Saudi Aramco employs some 54,000 people including 2,300 US and Canadian citizens and about 1,100 Europeans, the Saudi Aramco's chief executive, Abdullah Jumah, told Arab News. The expatriates are in top management and in the medical and highly specialized engineering and technical fields, says Husseini. But if they all left, oil production would not be affected he says.

"It's a highly automated industry, there's a highly skilled Saudi labor force, Western expatriates are a small minority, and they would be replaced within a short period," he says.

The crackdown by Saudi security forces since an attack on Western housing compounds in Riyadh last year has also resulted in the terrorist group prompting go-it-alone operations and providing how-to tips on the Internet, Al Qaeda expert Mr. Sarhan says.

Since last May, hundreds of militants have been arrested and dozens killed in suicide attacks and in shootouts with police. Increased security and checkpoints in all major cities and the relentless pursuit by police of some 30 trained Al Qaeda- linked fighters has netted huge weapons caches and hampered their movements. Police have found more than 10 booby-trapped cars set to explode, tens of thousands of dollars, and dozens of fake identification papers.

Some analysts say that going after "soft" targets, such as housing compounds rather than oil production facilities, is evidence of a terror group on the ropes. They also note that the militants are now relying on the Internet to gain and train new recruits.

In a statement on a militant website several weeks ago, the head of Al Qaeda in Saudi Arabia encouraged young men to join Al Qaeda's jihad, or holy war, against "the enemies of Islam" and said they did not need to get in direct touch with group members or get permission to carry out jihad. Those interested in jihad need only "create a cell that prepares itself and chooses targets approved by God and then carry out the operation," the statement by al-Miqrin says. Training tips on attacks could be found in some of the group's literature on the Web, he adds.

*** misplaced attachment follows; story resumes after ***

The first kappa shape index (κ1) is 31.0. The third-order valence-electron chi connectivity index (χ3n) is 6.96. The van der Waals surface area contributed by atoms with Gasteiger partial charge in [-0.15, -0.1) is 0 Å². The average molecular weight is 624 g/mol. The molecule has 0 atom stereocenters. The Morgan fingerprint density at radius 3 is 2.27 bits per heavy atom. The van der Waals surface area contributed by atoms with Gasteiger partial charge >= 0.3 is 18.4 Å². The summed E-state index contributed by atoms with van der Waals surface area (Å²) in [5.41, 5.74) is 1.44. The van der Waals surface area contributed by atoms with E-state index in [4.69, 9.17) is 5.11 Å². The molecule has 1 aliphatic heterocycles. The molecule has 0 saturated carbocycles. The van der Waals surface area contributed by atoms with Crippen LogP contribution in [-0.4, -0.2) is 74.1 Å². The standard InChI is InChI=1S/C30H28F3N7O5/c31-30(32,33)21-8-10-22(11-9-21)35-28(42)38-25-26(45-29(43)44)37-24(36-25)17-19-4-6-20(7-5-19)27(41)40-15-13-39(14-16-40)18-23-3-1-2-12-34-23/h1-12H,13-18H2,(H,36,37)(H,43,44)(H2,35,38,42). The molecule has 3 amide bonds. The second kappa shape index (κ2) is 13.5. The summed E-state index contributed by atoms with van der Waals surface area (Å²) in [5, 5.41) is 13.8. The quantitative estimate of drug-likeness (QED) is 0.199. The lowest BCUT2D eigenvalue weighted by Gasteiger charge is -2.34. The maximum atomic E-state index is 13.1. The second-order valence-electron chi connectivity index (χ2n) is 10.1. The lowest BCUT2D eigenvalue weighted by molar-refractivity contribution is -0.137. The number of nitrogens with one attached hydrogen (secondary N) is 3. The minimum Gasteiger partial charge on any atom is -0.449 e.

Al-Miqrin also praised the Yanbu attack. "The Yanbu cell which this month carried out the daring and successful operation is one of the best examples. They hit the enemy in an important economic facility which had a big effect on world oil prices which continues to this day."

"Oil is the blood of the world economy and Al Qaeda want to strike at it through the Saudi facilities," says Abdullah Bjad al-Otaibi, a writer at al-Riyadh newspaper.

The attacks will likely lead to a terror and security premium on oil prices of between $5 to $10, says Ali Dakkak, a professor of petroleum economics at King Abdul-Aziz University.

"Though OPEC's goal is currently about $25 per barrel, oil prices of $30 to $35 dollars are more realistic given the extra costs of security and fighting terrorism," Dr. Dakkak says.

The Qatari oil minister, Abdullah bin Hamad al-Attiya, told reporters upon arrival in Beirut for Thursday's OPEC meeting that the oil price already reflects anxiety about production security in Iraq and Saudi Arabia. "I can say that the equivalent of $8 of a barrel price is the result of the factor of fear," Mr. al-Attiya said. "We at OPEC have done our best to remove this factor through our assurance that there won't be any supply crisis."